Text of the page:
HYDERABAD: Of late, Windsor Castle is much in the news as the British Queen Elizabeth II is celebrating her 90th birthday. It is an official residence of the queen and the largest occupied castle in the world. A royal home and fortress for over 900 years, the castle remains a working palace even today. The queen uses the castle both as a private home, where she usually spends the weekend, and as a royal residence at which she undertakes certain formal duties.
Every year the queen takes up official residence in Windsor Castle for a month over Easter (March-April), known as Easter Court. During that time the queen hosts occasional ‘dine and sleeps’ events for guests, including politicians and public figures. The queen is also in residence for a week in June, when she attends the service of the ‘Order of the Garter’ and the ‘Royal Ascot Race’ meeting.
Situated in the English county of Berkshire, Windsor Castle is a busy tourist attraction. Many parts of the castle are open to the public, including the precincts, the State Apartments, Queen Mary’s famous Dolls’ House, St. George’s Chapel, and the Albert Memorial Chapel.
The castle is notable for its long association with the British royal family and for its architecture. The original castle was built in the 11th century after the Norman invasion by William the Conqueror. Since the time of Henry I, it has been used by succeeding monarchs and it is the longest-occupied palace in Europe.
Windsor Castle occupies a large site of more than thirteen acres, combines the features of a fortification, a palace, and a small town. The present-day castle was created during a sequence of phased building projects, culminating in the reconstruction work after a fire in 1992. It is in essence a Georgian and Victorian design based on a medieval structure, with Gothic features reinvented in a modern style. Since the 14th century, architecture at the castle has attempted to produce a contemporary reinterpretation of older fashions and traditions, repeatedly imitating outmoded or even antiquated styles. The imposing towers and battlements of the castle loom large from every approach to the town, creating one of the world’s most spectacular skylines.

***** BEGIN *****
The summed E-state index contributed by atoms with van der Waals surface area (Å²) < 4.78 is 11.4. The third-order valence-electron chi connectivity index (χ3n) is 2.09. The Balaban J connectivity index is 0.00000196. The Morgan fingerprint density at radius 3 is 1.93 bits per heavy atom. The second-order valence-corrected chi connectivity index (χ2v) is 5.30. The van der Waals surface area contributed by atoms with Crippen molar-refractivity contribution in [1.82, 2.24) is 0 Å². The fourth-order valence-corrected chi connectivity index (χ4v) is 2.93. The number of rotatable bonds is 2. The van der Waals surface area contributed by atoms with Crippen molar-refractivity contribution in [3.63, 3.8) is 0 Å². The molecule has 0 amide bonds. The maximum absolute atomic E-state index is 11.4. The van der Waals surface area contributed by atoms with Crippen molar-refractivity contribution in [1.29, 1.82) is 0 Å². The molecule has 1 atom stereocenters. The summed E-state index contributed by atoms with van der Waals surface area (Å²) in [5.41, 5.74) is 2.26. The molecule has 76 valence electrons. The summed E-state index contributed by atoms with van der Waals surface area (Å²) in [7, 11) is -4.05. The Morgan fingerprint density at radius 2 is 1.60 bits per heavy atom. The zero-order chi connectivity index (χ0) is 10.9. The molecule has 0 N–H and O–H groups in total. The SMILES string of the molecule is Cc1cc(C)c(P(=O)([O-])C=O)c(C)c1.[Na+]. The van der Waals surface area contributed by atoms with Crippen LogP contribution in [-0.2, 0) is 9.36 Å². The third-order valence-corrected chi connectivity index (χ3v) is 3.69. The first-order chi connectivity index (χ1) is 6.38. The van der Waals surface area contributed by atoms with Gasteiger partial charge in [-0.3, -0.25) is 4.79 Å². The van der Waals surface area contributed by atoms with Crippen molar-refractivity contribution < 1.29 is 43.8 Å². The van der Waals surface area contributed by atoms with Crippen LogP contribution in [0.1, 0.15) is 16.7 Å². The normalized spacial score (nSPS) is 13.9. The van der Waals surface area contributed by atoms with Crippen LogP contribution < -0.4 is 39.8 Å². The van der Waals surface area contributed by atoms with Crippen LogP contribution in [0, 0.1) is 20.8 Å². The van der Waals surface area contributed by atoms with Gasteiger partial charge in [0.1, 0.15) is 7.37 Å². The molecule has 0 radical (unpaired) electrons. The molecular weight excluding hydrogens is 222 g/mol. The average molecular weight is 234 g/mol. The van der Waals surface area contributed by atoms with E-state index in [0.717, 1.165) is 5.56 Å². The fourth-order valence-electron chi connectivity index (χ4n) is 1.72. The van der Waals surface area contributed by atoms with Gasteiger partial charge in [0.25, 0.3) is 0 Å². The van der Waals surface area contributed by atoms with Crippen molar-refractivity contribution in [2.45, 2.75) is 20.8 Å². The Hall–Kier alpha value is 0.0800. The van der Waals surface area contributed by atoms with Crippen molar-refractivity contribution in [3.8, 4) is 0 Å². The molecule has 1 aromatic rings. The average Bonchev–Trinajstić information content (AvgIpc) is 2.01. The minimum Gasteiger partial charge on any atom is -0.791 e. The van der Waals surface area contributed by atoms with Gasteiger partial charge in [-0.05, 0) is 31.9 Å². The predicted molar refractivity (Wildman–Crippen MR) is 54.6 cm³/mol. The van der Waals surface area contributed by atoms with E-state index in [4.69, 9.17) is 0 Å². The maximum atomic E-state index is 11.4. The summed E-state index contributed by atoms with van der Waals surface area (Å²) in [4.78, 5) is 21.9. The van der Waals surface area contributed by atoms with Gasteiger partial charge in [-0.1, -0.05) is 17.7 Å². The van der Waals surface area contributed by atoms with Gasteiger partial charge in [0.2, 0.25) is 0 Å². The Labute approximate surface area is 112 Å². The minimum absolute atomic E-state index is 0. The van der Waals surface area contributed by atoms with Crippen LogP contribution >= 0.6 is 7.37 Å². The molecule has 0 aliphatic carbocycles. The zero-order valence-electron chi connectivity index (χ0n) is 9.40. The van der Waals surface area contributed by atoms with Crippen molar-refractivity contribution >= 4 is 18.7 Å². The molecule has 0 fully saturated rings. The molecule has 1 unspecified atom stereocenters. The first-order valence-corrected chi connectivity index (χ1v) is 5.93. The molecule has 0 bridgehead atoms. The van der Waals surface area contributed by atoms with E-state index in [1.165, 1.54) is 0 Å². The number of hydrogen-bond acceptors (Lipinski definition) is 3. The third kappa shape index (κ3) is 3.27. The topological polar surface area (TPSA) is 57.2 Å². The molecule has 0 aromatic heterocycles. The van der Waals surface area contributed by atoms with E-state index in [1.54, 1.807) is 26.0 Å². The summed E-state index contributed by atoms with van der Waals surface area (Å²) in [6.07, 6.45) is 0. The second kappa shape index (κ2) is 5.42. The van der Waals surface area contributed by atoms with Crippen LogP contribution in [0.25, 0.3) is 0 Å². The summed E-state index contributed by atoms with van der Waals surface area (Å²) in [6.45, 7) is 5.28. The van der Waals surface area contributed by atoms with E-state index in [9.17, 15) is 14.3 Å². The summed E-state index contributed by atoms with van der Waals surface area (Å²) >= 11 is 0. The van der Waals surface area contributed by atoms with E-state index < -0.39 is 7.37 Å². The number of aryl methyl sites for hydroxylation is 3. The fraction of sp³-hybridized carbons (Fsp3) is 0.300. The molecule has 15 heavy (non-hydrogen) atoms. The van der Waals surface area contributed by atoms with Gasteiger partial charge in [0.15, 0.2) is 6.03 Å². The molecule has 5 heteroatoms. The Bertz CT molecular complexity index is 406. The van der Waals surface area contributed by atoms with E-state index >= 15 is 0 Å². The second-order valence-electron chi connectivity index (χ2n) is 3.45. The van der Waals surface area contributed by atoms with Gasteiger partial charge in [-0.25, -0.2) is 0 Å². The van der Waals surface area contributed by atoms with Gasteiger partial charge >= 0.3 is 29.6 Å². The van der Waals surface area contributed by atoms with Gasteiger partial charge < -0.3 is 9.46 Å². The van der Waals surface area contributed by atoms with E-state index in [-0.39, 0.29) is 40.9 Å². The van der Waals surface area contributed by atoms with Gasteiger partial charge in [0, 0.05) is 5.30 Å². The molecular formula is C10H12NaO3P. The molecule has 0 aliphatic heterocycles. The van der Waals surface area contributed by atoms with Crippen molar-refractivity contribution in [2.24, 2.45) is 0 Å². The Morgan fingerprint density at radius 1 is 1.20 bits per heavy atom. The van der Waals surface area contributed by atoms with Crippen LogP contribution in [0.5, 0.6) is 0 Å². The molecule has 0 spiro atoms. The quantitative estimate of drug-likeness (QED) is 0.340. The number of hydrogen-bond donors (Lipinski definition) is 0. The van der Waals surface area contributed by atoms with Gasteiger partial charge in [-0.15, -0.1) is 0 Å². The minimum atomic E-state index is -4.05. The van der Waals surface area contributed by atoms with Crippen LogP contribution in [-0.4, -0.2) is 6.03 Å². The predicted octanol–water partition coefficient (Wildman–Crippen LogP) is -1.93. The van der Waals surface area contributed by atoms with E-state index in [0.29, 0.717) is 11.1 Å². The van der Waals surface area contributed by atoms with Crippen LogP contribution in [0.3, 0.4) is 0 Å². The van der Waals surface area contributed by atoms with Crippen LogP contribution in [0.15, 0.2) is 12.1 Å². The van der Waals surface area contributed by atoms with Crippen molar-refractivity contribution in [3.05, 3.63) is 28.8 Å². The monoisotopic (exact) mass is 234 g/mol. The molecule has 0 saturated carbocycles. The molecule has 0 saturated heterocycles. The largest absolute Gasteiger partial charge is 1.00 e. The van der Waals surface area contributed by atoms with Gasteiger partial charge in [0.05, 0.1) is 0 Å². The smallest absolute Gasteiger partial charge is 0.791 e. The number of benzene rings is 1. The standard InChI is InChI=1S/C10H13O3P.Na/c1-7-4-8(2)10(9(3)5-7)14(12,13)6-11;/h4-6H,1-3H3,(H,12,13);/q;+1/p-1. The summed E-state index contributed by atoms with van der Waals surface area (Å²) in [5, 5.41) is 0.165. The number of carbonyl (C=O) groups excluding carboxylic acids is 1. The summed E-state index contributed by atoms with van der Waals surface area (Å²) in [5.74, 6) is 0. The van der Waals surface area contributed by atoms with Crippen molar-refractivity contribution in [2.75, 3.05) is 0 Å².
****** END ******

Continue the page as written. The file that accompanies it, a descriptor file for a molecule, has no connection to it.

On 20 November 1992, a major fire occurred at Windsor Castle, lasting for fifteen hours and causing widespread damage to the Upper Ward. The Private Chapel in the north-east corner of the State Apartments was being renovated as part of a long term programme of work within the castle, and it is believed that one of the spotlights being used in the work set fire to a curtain by the altar during the morning.
What strikes many people used to visiting historic ruins or attractions with a ‘preservation’ or museum like atmosphere is that Windsor Castle is in pristine condition and is fully working. The magnificent State Apartments are furnished with treasures from the Royal Collection. The art collection on display is very impressive. Works of great masters like Rubens, Leonardo da Vinci etc are on display here.
Queen Mary’s Doll’s House is a masterpiece in miniature, suitable for royalty complete with miniature crown jewels. The viewing area is quite dark. On exiting there are display cabinets of costumes. Photography is not allowed. Designed by Sir Edwin Lutyens (architect of New Delhi) in 1924, every piece in the house was specially commissioned and made to scale (12:1). Different pieces of furniture were created by well-known designers of the time. All the plates are porcelain, and even royal treasures are made of real gems and gold. All the mechanical and electrical equipment in the doll’s house really works. When it was first created, one could actually flush a toilet.
When The Queen is in official residence, ‘Changing the Guard’ provides a colourful spectacle in the quadrangle, which is very fascinating to watch. It takes place between 11:00 and 11:30 which is very similar to the one at Buckingham Palace. Visitors congregate in the parade ground by the main exit in front of St George’s Chapel and the interesting spectacle lasts for 30 minutes.
St George’s Chapel is one of the most beautiful ecclesiastical buildings in England. Within the chapel are the tombs of ten sovereigns, including Henry VIII and his third wife Jane Seymour, and Charles I. The gothic architecture is very impressive, especially the roof. Perhaps the most fascinating and differentiating factor of this chapel from similar churches and abbeys is the order of the garter, an English order of chivalry with a history stretching back to medieval times. Membership of the Order is extremely limited and includes the monarch of the United Kingdom, the Prince of Wales and not more than twenty-five companion members. Members are each assigned a stall in the chapel choir above which his or her heraldic devices are displayed. Don’t you think a visit to England should include a trip to the Windsor Castle too?